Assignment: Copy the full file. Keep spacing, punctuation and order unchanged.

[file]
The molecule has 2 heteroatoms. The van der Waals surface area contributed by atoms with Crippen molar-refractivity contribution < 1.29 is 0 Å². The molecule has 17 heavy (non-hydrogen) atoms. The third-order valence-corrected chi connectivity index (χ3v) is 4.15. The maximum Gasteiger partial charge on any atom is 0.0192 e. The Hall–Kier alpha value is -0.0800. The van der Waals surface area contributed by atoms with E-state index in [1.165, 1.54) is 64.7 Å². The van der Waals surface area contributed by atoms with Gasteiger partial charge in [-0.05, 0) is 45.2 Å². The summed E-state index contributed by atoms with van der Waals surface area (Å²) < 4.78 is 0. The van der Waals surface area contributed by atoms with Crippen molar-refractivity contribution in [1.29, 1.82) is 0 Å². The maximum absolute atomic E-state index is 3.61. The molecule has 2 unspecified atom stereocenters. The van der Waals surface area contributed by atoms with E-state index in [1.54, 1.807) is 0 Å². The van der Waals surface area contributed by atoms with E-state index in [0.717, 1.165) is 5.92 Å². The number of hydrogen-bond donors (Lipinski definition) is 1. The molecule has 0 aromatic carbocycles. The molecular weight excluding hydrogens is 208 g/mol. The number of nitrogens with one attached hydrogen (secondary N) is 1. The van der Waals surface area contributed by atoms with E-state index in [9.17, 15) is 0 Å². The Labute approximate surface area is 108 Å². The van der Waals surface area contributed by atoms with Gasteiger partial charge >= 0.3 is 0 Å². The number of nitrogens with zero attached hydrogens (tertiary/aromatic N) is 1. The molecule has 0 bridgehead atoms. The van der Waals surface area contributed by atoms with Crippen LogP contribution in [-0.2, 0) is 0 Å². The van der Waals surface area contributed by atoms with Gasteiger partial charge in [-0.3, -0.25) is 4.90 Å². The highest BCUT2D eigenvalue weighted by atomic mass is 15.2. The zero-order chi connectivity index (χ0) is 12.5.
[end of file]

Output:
The molecule has 2 heteroatoms. The van der Waals surface area contributed by atoms with Crippen molar-refractivity contribution < 1.29 is 0 Å². The molecule has 17 heavy (non-hydrogen) atoms. The third-order valence-corrected chi connectivity index (χ3v) is 4.15. The maximum Gasteiger partial charge on any atom is 0.0192 e. The Hall–Kier alpha value is -0.0800. The van der Waals surface area contributed by atoms with E-state index in [1.165, 1.54) is 64.7 Å². The van der Waals surface area contributed by atoms with Gasteiger partial charge in [-0.05, 0) is 45.2 Å². The summed E-state index contributed by atoms with van der Waals surface area (Å²) < 4.78 is 0. The van der Waals surface area contributed by atoms with Crippen molar-refractivity contribution in [1.29, 1.82) is 0 Å². The maximum absolute atomic E-state index is 3.61. The molecule has 2 unspecified atom stereocenters. The van der Waals surface area contributed by atoms with E-state index in [1.54, 1.807) is 0 Å². The van der Waals surface area contributed by atoms with E-state index in [0.717, 1.165) is 5.92 Å². The number of hydrogen-bond donors (Lipinski definition) is 1. The molecule has 0 aromatic carbocycles. The molecular weight excluding hydrogens is 208 g/mol. The number of nitrogens with one attached hydrogen (secondary N) is 1. The van der Waals surface area contributed by atoms with E-state index in [9.17, 15) is 0 Å². The Labute approximate surface area is 108 Å². The van der Waals surface area contributed by atoms with Gasteiger partial charge >= 0.3 is 0 Å². The number of nitrogens with zero attached hydrogens (tertiary/aromatic N) is 1. The molecule has 0 bridgehead atoms. The van der Waals surface area contributed by atoms with Crippen LogP contribution in [-0.2, 0) is 0 Å². The van der Waals surface area contributed by atoms with Gasteiger partial charge in [-0.3, -0.25) is 4.90 Å². The highest BCUT2D eigenvalue weighted by atomic mass is 15.2. The zero-order chi connectivity index (χ0) is 12.5.